Volume 5, Issue 2, page 6

A Pittsburgh radio station picked up
their story and told it, several times.
Frank Edwards put the story on his coastto-coast show, taking it to millions.

Interested public persons besieged the
mayor of Pittsburgh with requests for an
investigation. He called a meeting between the researchers, their physiciansupervisor, and such medical groups as
the Allegheny County Medical Society, the
city health department, the American Cancer Society, the University of Pittsburgh,
and reporters. The groups agreed to test
the Drosnes-Lazenby claims, one step at
a time, and make reports. They were to
start with their blood-test, which called
for drawing blood of suspected cancer
patients in a weak solution of hydrochloric acid. But Drosnes-Lazenby suspect that sulphuric acid was used instead
of hydrochloric acid -- a deliberate altering which never was revealed to the public. And the harassed pair was threatened with arrest unless they signed a
prepared statement that they knew nothing
of cancer or blood tests. They refused.
As a result, their work was branded as
"valueless, a hoax, a fraud".

Publicity brought the Drosnes-Lazenby
clinic, with its limited medical help,
more patients than they could possibly
handle. There were many more willing to
trust their lives to a "fraud" that had
helped others than to "legitimate treatments" that had condemned them to death.

They were arrested on October 7, 1948
-- note that date! -- while patients became
hysterical and one woman who never had
been treated or even seen by any of the
clinic staff, died on the steps of t h e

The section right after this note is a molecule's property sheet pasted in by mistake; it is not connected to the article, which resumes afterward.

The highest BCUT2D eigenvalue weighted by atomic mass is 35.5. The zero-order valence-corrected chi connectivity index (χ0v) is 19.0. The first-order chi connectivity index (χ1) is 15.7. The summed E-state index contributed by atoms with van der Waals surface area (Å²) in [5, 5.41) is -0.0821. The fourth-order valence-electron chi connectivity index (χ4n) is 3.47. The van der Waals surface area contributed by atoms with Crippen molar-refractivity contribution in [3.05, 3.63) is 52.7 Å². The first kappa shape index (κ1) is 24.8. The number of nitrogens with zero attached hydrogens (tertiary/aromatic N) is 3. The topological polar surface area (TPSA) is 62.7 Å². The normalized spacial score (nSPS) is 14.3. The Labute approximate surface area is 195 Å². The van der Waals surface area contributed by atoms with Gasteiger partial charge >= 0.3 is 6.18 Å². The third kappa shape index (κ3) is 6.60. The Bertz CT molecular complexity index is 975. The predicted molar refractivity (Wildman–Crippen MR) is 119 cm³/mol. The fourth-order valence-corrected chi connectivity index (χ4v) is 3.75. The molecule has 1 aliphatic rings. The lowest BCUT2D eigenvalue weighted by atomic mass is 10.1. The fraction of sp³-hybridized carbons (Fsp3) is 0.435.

While the clinic was closed, 16 patients who had been showing progress gave
up in despair and died. Drosnes and Lazenby went on trial in criminal court on
March 17, 1949, were found guilty by a
jury, sentence delayed pending application for a new trial, which started April
25, 1950. When all the "evidence" was in,
the judge directed the jury to return a
verdict of not guilty.

In the clear after their second trial
and acquittal, Drosnes and Lazenby, and
their medical supervisor, got down to
business, aiming at recognition of their
work in the field of cancer. Mucorhicin
had proved, in passing, to be good for
other ailments, too, like ulcers of various kinds, rheumatic fever, arthritis,
benign growths in some instances.

Dr. Joseph W. Wilson, who served the
clinic for a time as associate medical
supervisor, succeeded to the job of medical supervisor after the death of Dr.
Murray of cerebral hemorrhage.

Drs. Murray and Wilson did everything
possible to gain recognition- ne+ionally
for Mucorhicin. Drosnes-Lazenh~ had been
told to treat terminal cancer cases, under medical supervision, and if they
"cured" a number of patients so that they
remained cancer-free for five years, recognition could not possibly be withheld.
But they still lack recognition, even tho
they have cured scores of so-called terminal cases -- patients sent home to die by
the "cancer experts" -- and can produce the
living patients as proof. They can't produce the original diagnoses in every case,
which were made by pathologists in hospitals from the usual biopsies, for after
they got into trouble, some of the records were actually changed so that it
would look as if the patients hadn't had
cancer in the first place.

Doctors over the nation